The short wall was removed first and placed on the trailer. When I say "removed," I'm referring to substantial undertaking involving cutting and removing nails that hold the corner framing together and anchor bolts holding the wall to the foundation.
The tractor could then get positioned under the garage door header, allowing us to move the gable end to an out of the way spot.
The trailer was then backed into the garage, where the final two walls were lowered onto the first wall.
The tractor then placed the previous gable end onto the trailer with the rest of the structure.
This ruggedly built garage heads away to its next career in the neighboring town to our north, Thetford.
Here I am with Deirdre on the front stoop that's been in place since before World War II.
This is a view of the north side of the house, where we will be replacing the garage to be able to accommodate two cars. We will also be replacing the small 10'6" x 11' bedroom with a master bedroom suite.
Instead of demolishing the existing structures, we decided to put the 16' x 22' garage on our local online classified ad (the Norwich Listserv). Both the garage and the bedroom addition were spoken for the following afternoon. We received about 30 responses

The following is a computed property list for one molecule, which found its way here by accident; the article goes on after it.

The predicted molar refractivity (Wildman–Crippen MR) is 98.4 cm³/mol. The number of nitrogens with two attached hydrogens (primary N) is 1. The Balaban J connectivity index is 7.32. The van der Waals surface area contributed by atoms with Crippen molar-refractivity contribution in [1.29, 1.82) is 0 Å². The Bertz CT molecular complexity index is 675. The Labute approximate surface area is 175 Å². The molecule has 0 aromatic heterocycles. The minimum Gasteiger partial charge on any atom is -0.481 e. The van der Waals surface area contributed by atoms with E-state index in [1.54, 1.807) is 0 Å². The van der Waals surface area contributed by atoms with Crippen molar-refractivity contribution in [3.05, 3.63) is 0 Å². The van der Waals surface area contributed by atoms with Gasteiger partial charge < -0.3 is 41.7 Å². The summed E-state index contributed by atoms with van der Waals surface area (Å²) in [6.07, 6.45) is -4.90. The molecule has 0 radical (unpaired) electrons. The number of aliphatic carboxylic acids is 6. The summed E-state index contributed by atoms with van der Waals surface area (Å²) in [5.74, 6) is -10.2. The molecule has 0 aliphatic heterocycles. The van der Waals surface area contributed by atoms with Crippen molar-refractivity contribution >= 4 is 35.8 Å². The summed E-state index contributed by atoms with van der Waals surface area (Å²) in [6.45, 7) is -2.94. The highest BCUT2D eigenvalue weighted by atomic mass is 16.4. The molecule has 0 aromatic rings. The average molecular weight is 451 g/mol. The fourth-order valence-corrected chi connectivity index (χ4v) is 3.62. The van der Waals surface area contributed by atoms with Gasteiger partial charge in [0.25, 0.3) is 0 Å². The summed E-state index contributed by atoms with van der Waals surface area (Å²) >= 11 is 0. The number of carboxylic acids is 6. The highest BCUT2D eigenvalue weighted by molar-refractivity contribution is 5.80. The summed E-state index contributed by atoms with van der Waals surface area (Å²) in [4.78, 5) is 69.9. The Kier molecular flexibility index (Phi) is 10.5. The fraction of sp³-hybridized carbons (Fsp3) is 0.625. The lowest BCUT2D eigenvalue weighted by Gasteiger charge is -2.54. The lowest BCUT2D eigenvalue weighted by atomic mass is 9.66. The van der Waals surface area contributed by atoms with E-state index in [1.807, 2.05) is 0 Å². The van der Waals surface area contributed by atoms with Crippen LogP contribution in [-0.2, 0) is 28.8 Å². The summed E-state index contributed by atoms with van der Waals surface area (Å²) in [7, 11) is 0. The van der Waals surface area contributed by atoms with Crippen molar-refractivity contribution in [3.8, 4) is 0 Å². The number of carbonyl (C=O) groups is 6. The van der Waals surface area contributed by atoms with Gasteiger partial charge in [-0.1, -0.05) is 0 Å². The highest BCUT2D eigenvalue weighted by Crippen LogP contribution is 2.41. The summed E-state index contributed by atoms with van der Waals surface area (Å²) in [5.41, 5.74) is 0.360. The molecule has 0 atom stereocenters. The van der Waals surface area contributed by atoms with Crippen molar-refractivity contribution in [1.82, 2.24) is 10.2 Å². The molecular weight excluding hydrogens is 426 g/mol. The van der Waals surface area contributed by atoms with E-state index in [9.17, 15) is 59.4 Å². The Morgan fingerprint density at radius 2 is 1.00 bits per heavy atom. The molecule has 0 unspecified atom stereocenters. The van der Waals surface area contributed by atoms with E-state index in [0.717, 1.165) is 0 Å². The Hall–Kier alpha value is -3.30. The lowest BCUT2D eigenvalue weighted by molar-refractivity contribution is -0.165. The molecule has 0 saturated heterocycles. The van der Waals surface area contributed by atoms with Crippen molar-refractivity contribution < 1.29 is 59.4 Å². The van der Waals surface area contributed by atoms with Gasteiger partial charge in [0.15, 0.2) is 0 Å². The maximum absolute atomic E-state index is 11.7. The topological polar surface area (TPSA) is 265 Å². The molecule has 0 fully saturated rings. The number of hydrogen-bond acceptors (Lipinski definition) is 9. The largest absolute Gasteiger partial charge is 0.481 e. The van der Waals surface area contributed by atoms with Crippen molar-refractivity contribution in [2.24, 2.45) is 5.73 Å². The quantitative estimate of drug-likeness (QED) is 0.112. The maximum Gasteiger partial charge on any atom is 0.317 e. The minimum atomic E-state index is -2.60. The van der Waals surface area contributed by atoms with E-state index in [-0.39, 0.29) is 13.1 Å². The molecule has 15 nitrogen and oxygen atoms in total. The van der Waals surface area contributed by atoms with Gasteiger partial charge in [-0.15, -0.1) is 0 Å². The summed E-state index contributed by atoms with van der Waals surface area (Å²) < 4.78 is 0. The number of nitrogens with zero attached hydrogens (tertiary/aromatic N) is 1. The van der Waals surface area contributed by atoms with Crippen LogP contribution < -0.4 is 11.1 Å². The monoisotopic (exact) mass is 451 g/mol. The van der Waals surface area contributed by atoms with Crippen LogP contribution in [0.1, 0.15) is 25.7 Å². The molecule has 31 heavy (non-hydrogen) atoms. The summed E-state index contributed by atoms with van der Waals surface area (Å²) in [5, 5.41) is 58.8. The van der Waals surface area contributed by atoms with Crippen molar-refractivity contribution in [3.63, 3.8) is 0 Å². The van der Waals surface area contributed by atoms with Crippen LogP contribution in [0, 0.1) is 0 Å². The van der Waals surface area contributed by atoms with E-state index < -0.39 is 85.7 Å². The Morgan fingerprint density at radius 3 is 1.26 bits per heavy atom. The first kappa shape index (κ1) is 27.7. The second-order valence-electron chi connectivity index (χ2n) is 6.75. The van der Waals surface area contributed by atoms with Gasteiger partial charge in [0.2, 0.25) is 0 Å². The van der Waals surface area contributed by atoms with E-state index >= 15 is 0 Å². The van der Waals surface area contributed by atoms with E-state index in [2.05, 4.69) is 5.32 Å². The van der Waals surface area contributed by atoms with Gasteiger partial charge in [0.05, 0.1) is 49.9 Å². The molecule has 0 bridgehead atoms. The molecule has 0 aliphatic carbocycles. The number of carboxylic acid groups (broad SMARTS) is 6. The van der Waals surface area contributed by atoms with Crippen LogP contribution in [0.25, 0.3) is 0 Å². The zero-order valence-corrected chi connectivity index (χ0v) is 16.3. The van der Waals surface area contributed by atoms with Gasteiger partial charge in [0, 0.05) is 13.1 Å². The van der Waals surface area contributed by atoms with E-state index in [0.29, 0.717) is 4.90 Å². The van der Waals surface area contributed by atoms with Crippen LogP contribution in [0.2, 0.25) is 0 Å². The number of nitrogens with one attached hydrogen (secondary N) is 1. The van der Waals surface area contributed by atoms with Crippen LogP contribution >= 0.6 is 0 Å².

Removing roof plywood.
Taking down the rafters.
Just the walls remain. Wow, when I look over these photographs, there is a feeling that they should be running from bottom to top. There's some irony in rebuilding where the demolition requires you go backward first.
I thought I'd include what I've been up to recently. Last week I had the opportunity to replace the spire on top of the old bell tower of Norwich's Marion Cross School with a weather vane donated by the outgoing 6th grade class. I had a really cool way to access the hard to reach location. Thanks to the Norwich Fire Department.
I had to wear a helmet and a safety belt with a huge carabiner that I hooked onto the top of the ladder to keep me from making a mistake that could lead to a bumpy slide down the ladder.
Firefighter Matt Swett helped me from the ladder, while Peter Griggs was always at the ready at the base of the ladder at the ladder controls. They were very professional.
Here I am using a cordless DeWalt reciprocating saw to cut the old weathered wooden spire, with Matt holding it to keep it from bouncing its way down to the ground.
Not the best of places to forget any tools needed in the next few series of tasks.
There you are, job completed. All in a normal morning's work on the crew.
A Vermont builder's view on the most recent undertakings.